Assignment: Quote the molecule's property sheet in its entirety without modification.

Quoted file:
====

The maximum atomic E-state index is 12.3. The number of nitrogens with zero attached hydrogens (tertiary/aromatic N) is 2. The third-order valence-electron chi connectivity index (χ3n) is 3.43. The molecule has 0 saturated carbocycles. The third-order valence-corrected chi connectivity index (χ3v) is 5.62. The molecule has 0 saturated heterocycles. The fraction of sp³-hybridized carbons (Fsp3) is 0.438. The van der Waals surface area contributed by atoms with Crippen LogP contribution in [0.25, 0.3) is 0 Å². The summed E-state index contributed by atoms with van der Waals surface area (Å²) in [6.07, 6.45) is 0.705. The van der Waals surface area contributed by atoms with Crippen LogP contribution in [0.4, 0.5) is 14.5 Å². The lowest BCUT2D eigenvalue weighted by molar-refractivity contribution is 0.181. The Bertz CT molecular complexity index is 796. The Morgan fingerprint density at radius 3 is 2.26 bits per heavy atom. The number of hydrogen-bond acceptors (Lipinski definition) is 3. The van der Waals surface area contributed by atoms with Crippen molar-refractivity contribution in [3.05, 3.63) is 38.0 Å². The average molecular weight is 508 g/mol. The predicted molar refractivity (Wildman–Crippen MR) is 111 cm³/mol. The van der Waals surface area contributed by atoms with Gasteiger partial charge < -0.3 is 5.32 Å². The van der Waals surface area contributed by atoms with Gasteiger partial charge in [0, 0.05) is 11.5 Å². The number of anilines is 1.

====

The maximum atomic E-state index is 12.3. The number of nitrogens with zero attached hydrogens (tertiary/aromatic N) is 2. The third-order valence-electron chi connectivity index (χ3n) is 3.43. The molecule has 0 saturated carbocycles. The third-order valence-corrected chi connectivity index (χ3v) is 5.62. The molecule has 0 saturated heterocycles. The fraction of sp³-hybridized carbons (Fsp3) is 0.438. The van der Waals surface area contributed by atoms with Crippen LogP contribution in [0.25, 0.3) is 0 Å². The summed E-state index contributed by atoms with van der Waals surface area (Å²) in [6.07, 6.45) is 0.705. The van der Waals surface area contributed by atoms with Crippen LogP contribution in [0.4, 0.5) is 14.5 Å². The lowest BCUT2D eigenvalue weighted by molar-refractivity contribution is 0.181. The Bertz CT molecular complexity index is 796. The Morgan fingerprint density at radius 3 is 2.26 bits per heavy atom. The number of hydrogen-bond acceptors (Lipinski definition) is 3. The van der Waals surface area contributed by atoms with Crippen molar-refractivity contribution in [3.05, 3.63) is 38.0 Å². The average molecular weight is 508 g/mol. The predicted molar refractivity (Wildman–Crippen MR) is 111 cm³/mol. The van der Waals surface area contributed by atoms with Gasteiger partial charge < -0.3 is 5.32 Å². The van der Waals surface area contributed by atoms with Gasteiger partial charge in [0, 0.05) is 11.5 Å². The number of anilines is 1.